The night we arrived, after setting up our camp, we were hit by a snowstorm. Around 30 cm of snow fell overnight, and more continued to come over the next few days. There was sufficient drifting snow to cover most of the surface features on the ice sheet. Since we had not yet conducted any reconnaissance of the area on foot, we did not know where we could walk and safely avoid crevasses and abandoned moulins. This left us confined to camp for the first week, mostly sitting in the group tent and fretting about the work that was not getting done. Finally, after a week of waiting, enough snow had melted, and enough stir craziness accumulated, that we decided to conduct a first recon to attempt to locate the newly formed moulin that we had identified from the helicopter.
This summer my research group, in collaboration with Jason Gulley and Tim Dixon at University of South Florida, conducted field work on the Greenland Ice Sheet. We were studying the relationships between meltwater and ice motion. Meltwater produced on the ice surface gathers in stream networks, most of which terminate at holes in the ice called moulins. Moulins are deep vertical shafts that lead to the bottom of the ice. The water passes through these moulins and into flow paths beneath the ice before ultimately flowing out from under the terminus of the glacier. Prior work has shown that increasing injection of meltwater beneath the ice, which is predicted in warming climate, can result in faster sliding motion of the ice, leading to more rapid decline in total ice sheet mass. The sliding rates increase because the water can buoyantly lift up the ice and reduce the friction at the base. However, if an efficient drainage system develops beneath the ice, this can once again lower water pressures and reduce sliding speed. The goal of our project is to collect simultaneous measurements of meltwater injection, moulin water pressures, and ice motion, which will help to improve our understanding of how these processes work and ultimately increase the accuracy of projections for future sea level rise.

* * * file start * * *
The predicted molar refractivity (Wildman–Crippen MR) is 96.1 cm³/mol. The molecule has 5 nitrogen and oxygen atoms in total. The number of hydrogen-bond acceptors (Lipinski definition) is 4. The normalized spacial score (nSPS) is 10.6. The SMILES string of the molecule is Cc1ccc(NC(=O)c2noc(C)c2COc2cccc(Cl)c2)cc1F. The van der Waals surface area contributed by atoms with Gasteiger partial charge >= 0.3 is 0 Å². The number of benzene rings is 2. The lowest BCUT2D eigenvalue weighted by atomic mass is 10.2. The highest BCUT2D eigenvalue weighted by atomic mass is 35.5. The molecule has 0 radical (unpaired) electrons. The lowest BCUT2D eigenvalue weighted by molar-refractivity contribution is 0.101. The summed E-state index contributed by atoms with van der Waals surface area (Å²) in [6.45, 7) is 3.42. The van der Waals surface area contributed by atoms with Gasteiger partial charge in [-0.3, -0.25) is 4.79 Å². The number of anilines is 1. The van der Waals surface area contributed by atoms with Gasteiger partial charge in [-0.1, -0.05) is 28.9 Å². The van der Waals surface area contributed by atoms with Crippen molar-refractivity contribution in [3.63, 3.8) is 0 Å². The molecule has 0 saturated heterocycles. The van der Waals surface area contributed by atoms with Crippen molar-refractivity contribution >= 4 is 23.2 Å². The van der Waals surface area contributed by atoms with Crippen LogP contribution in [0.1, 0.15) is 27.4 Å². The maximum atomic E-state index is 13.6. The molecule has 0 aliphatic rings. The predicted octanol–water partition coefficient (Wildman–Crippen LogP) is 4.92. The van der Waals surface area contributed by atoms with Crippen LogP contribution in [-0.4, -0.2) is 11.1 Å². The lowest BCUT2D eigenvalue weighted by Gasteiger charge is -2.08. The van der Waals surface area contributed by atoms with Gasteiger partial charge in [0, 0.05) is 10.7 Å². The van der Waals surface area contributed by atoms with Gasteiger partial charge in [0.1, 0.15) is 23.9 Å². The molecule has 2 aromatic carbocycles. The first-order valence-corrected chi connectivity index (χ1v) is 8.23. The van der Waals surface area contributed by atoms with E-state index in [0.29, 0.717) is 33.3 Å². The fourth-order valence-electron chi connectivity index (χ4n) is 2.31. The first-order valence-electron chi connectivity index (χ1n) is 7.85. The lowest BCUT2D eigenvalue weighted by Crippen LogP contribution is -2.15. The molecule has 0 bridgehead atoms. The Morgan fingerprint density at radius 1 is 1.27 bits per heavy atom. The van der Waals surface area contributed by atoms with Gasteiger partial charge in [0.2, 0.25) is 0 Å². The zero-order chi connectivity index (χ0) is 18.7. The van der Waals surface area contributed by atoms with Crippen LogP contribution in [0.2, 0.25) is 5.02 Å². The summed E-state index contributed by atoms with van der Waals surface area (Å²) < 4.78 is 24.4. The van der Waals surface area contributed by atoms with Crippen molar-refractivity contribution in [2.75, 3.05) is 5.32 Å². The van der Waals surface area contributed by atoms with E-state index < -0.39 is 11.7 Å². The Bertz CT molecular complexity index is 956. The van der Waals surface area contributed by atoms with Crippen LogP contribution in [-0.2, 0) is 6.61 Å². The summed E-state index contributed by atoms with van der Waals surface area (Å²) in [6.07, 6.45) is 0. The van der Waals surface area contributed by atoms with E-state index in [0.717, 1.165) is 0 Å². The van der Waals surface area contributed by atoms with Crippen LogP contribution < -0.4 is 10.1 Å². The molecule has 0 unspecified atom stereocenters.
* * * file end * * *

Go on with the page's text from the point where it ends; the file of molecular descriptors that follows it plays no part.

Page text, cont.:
Conducting fieldwork on the Greenland Ice Sheet involves some substantial logistical hurdles. For transportation to Greenland, the National Science Foundation has an agreement with the Air National Guard to fly scientists and scientific cargo to Greenland using C-130s. We sent most of our equipment to Greenland in the spring. Then, in late June, we flew to Albany, NY where we got our C-130 airlift to Kangerlussuaq, Greenland. After a couple of days in Kanger, we flew on to Ilulissat, which was the closest town to where we would be working and is one of the best places in Greenland to see icebergs.
City block sized icebergs in the icefjord. Note the boat (white speck on left) for scale.
After nearly a week of organizing gear and preparing for our camp on the ice, we needed three helicopter flights to transport our 5000 lbs of gear and five team members out onto the ice.
Then the helicopter flew away, and left us to settle into our home for the next month.
As part of our preparation for summer field work in Greenland, we took part in a 2-day Glacier Travel course at the International Mountain Climbing School in North Conway, New Hampshire. In the course, our team learned the basics of roped glacier travel and crevasse rescue.
This spring semester we began preparations for upcoming fieldwork on the Greenland Ice Sheet, supported by an NSF project in collaboration with Jason Gulley at USF. The goal of the project is to study the links between meltwater delivery to moulins (deep holes in the surface of the ice sheet), the evolution of conduit systems within the ice, and the sliding motion of the ice sheet. When meltwater reaches the base of the ice, it can lift the ice, reduce friction, and accelerate the sliding of the ice. However, models of the processes behind these links remain relatively poorly constrained by data. To examine these links in the field, we will measure water levels within the moulins, discharge within the meltwater streams that feed the moulins, and use GPS units to record the motion of the ice.